User Generated Education

Education as it should be – passion-based.

Every Educator Has a Story . . . Just Tell It.

with 13 comments

This is one of my favorite cartoons ever.

The “punch” line is that every person on the planet has a story to tell.  I also know that every teacher has a story to tell.

Educators are doing amazing things with their learners in spite (i.e., to show spite toward) of the standards-based and accountability-driven movements. I’ve learned about so many exciting learning activities from educators who are publicizing their great projects via Twitter, Facebook, and Blogs.  I’ve read about global collaborations, interesting ways technology is being integrated into the classroom, kids making a difference in their communities, and great project-based learning.

This is my own call to action for educators to tell their stories of those rich and amazing things they are doing in their classrooms.

  • Write a blog.
  • Tweet about it.
  • Make photo essays and upload to a photo sharing site like Flickr.
  • Take some video footage and share it on YouTube, TeacherTube, or Vimeo.
  • Ask learner to blog about it.
  • Share on Facebook.
  • Give virtual presentations at conferences such as Global Education and K12 Online.
  • Ask local reporters to come to your classroom
  • Others? (Please add to list.)

For example, I am incorporating students’ mobile devices into an undergraduate course on Interpersonal Relationships.  I take photos during each class and that day write a blog entry about mobile learning.  These entries take about an hour.

I now have a record/reflection about the class.  I get to share it with others via Facebook and Twitter.

If all educators publicized the accomplishments they had in their classrooms using technology, hands-on activities, global collaborations, project-based learning; then an informal qualitative research project would result.  When educators are asked to provide evidence of efficacy to administrators, parents, other educators, funding sources, they could share these success stories.  This aggregate would become the collective narrative – story of education of our times in the beginnings of the 21st century.

Written by Jackie Gerstein, Ed.D.

November 23, 2011 at 3:37 pm

13 Responses

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  1. Brilliant, scream it from every virtual tree top. I love to see these stories told in video form, but embedded in a blog for context and related links – this has been a premise of my collection of Amazing Stories of (Sharing/Openness) e.g.

    Alan Levine (@cogdog)

    November 23, 2011 at 6:45 pm

    • Thanks so much for your comment, Alan, and for your Amazing Stories. You are a master story facilitator and sharer. One story, blog, tweet at a time educators will change the status quo.

      Jackie Gerstein, Ed.D.

      November 24, 2011 at 12:23 am

  2. Hi Jackie,
    You do have good ideas for teachers. I will try to pass the ideas on to teachers here.
    Have a nice MOOC


    November 25, 2011 at 7:34 pm

  3. […] been an unique semester for me as well, so I look forward to giving my perspective on “Every educator has a story…just tell it.” […]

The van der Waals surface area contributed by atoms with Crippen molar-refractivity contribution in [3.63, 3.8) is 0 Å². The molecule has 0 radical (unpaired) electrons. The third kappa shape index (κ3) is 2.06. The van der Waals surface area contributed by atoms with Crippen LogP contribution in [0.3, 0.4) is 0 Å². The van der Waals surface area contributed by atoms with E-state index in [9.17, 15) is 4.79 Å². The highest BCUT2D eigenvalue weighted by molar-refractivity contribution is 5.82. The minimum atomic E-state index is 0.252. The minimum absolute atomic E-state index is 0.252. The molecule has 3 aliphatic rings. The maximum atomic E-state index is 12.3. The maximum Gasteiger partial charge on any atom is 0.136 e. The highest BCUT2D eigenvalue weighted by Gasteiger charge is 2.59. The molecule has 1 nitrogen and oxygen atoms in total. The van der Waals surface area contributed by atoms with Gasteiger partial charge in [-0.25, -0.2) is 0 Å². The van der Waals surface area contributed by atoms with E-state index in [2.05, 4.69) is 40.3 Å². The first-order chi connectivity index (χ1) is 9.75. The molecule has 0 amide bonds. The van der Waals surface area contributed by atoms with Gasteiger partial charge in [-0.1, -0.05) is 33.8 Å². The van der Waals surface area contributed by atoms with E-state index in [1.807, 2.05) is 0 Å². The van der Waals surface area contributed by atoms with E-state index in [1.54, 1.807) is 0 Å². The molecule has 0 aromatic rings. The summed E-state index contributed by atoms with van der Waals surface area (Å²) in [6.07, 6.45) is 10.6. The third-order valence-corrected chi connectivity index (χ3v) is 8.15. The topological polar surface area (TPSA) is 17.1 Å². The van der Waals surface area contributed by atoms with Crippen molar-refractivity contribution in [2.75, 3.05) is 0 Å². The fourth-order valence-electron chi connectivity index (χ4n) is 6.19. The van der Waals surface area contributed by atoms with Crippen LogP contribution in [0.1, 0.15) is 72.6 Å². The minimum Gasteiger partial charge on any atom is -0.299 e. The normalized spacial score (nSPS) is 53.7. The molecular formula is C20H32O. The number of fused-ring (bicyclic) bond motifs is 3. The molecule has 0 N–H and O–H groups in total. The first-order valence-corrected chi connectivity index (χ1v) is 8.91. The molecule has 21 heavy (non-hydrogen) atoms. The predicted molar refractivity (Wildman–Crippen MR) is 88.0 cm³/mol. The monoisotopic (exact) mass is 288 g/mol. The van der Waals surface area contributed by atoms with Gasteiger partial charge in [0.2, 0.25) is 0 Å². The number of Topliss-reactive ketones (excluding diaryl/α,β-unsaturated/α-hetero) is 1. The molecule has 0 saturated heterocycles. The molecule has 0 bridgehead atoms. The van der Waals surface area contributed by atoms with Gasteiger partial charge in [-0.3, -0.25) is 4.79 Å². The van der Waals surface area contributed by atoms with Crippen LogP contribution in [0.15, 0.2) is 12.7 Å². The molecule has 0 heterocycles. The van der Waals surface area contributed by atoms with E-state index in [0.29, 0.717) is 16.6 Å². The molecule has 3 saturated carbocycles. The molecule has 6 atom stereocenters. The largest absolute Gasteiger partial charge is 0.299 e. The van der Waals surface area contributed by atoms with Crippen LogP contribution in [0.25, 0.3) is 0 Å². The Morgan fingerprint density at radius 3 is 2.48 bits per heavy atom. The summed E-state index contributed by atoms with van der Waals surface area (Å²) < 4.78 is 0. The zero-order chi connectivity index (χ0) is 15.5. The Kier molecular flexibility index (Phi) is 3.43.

4. […] the entire article at UserGeneratedContent website; a site by Jackie Gerstein, […]

  5. Jackie, love the cartoons and the message for teachers to tell their story. Thanks for sharing!
    Julie Lindsay, Flat Classroom.

    • Thanks, Julie!

      Jackie Gerstein, Ed.D.

      April 4, 2012 at 3:14 am

  6. […] Conceptually, I am in agreement with Sheryl.  I discussed similar ideas in a blog post entitled Every Educator Has a Story . . . Just Tell It.  Where I have have difficulties is in the language of self-promotion.  I begin with an excerpt […]

  7. Jackie, Great idea! I would like to add that they could also tweet about it with the #EduWin hashtag, or share the great things they are doing at Thanks!

    Michael Walker

    August 1, 2012 at 6:28 pm

  8. Jackie, this is a great post, and I am about to share it with the graduate students in my Integrating Technology and Literacy course. They are just learning about blogging, wikis, and digital storytelling. They teach grades PreK-12, but most teach Prek-6. Your post will remind them they not only have a story to tell, but so do their students. I often post on one of my blogs a link to one of the graduate students’ projects, but also like the idea of bringing a camera right to class and capturing their stories that way.

    The students in the course also post on their blogs projects their own stories are doing, such as VoiceThreads. We all need to be reminded to share stories, and the comic strips you selected are also good reminders of that.

    JudyArzt (@JudyArzt)

    January 28, 2013 at 3:00 am

    • Thanks, Judy – I think all students – all ages should be encouraged to blogged. Kathy Cassidy has her 1st and 2nd graders and Joan Young has her 4th graders blogging.

      Jackie Gerstein, Ed.D.

      January 28, 2013 at 3:07 am

  9. Great post Jackie! By the way, I think you may have missed “has a” in the sentence “I also know that every teacher story to tell.” (Don’t you wish that independent bloggers like us always had a proof reader at the ready? I sure do!). Anyway, love your work, keep the great content coming.

    Kelly Walsh

    April 26, 2014 at 1:52 pm

    • Thanks, Kelly – I do appreciate it!

      Jackie Gerstein, Ed.D.

      April 26, 2014 at 1:55 pm

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